MPs have accused the Government of failing to take action to cut the gender pay gap, warning that barriers to women getting a well-paid job will continue.
The Women and Equalities Select Committee said the Government was "complicit" in a system that was undermining productivity and maintaining the difference between the pay of men and women.
The 19.2% difference in pay for full- and part-time workers had remained the same for four years, with women aged between 50 and 57 facing a differential of 27%, said the report.
The MPs said more should be done to help women return to work, adding that not enough attention had been paid to the low wages of women in sectors such as retail, care and cleaning.
The Government was urged to offer three months' paid leave for fathers, and said all jobs should be flexible.
Conservative MP Maria Miller, a former minister, who chairs the committee, said: "The gender pay gap is holding back women and that isn't going to change unless the Government changes its policies now.
"The pay gap represents a massive loss to the UK's economy and we must address it in the face of an ageing workforce, a skills crisis and the need for a more competitive economy.
"If the Government is serious about long-term, sustainable growth it must invest in tackling the root causes of the gender pay gap. Adopting our recommendations would be a significant step towards achieving the goal of eliminating the gender pay gap within a generation."
The committee said attitudes to work and caring were changing among employers, but it added that part-time work was still underpaid and limited career progression.
Ministers were not taking action to ensure that flexible working was offered to all employees, especially those in low-paid sectors, said the report.
Sarah Jackson, chief executive of the charity Working Families, said: "The gender pay gap remains a stubborn reality. We need the radical solutions the committee proposes if we're going to change things for the next generation of mothers and fathers.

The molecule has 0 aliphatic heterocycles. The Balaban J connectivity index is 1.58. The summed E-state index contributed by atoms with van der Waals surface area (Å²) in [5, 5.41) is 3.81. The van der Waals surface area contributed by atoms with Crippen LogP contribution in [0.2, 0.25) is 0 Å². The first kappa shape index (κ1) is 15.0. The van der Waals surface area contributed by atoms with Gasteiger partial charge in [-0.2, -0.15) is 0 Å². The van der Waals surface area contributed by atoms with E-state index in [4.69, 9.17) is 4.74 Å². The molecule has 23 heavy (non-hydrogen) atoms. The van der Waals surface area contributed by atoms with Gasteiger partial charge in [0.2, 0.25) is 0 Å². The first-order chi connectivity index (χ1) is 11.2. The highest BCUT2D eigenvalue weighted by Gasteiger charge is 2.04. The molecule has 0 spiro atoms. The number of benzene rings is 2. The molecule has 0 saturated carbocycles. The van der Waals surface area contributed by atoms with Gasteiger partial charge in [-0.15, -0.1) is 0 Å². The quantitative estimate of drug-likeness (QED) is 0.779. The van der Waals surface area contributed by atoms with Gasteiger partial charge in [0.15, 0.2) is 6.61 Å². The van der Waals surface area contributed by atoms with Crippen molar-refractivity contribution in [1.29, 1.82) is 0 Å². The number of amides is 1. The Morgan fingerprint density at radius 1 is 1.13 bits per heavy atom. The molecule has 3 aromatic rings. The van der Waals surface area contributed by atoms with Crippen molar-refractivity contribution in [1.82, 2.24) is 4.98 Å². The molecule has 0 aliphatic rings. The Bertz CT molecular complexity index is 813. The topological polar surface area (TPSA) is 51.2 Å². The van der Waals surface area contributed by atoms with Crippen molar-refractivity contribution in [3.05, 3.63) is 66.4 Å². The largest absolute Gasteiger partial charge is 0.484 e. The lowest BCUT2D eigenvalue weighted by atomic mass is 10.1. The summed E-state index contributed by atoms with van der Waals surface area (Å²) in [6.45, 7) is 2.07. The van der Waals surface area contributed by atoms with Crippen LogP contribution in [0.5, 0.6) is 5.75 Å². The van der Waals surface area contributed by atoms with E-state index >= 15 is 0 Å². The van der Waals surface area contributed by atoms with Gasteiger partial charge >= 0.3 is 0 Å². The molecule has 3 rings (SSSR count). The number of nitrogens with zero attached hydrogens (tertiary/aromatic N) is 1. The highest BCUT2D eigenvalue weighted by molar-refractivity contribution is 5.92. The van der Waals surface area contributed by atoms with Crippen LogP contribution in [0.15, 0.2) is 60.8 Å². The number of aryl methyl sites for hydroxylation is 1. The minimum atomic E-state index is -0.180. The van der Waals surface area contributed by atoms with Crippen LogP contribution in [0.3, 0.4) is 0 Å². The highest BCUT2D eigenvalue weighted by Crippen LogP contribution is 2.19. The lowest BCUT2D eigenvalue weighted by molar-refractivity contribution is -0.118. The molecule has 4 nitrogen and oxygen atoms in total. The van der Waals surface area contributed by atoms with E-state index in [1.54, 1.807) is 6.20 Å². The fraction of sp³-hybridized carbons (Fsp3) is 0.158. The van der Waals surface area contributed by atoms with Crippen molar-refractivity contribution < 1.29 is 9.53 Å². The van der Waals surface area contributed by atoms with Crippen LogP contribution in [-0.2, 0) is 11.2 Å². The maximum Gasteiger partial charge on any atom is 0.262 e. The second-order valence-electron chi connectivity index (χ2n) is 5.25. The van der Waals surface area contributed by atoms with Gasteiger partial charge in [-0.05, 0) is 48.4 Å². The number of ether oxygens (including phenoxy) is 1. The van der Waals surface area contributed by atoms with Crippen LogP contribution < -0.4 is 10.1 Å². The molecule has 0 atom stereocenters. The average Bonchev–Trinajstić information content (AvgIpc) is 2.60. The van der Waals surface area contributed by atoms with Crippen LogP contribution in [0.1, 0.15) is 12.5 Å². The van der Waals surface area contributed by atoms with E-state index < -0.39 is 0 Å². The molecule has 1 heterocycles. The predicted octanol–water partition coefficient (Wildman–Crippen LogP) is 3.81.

"The 'motherhood penalty' is a price that women continue to pay at work and at home. The answer lies with fathers. A decent period of paid paternity leave would allow more fathers to care for their young children and push this out of the domain of 'women's work' for good."
TUC general secretary Frances O'Grady said: "David Cameron promised pay equality within a generation, but this won't happen by tinkering around the edges. We need a proper shake-up of the current order.
"If we don't tackle problems like occupational segregation, the motherhood pay penalty and barriers to more equal parenting, the gender pay gap will take decades to close."
Sam Smethers, chief executive of the Fawcett Society said: "The committee is rightly focusing on the unequal impact of caring roles as a major cause of the gender pay gap.
"We particularly welcome the recommendation that all jobs should be flexible by default but we think that this should be backed up with additional regulation as a requirement on employers."
Kamaljeet Jandu, national officer of the GMB union said: "Women members of the GMB, working in lower paid, insecure sectors are looking for real change to their pay.
"We have had equal pay legislation since the 70s, but women are still paid less than men.
"Great strides have been made to reduce the gender pay gap but to fully eliminate it the time has come for the Government to compel employers to have mandatory equal pay audits and address the findings."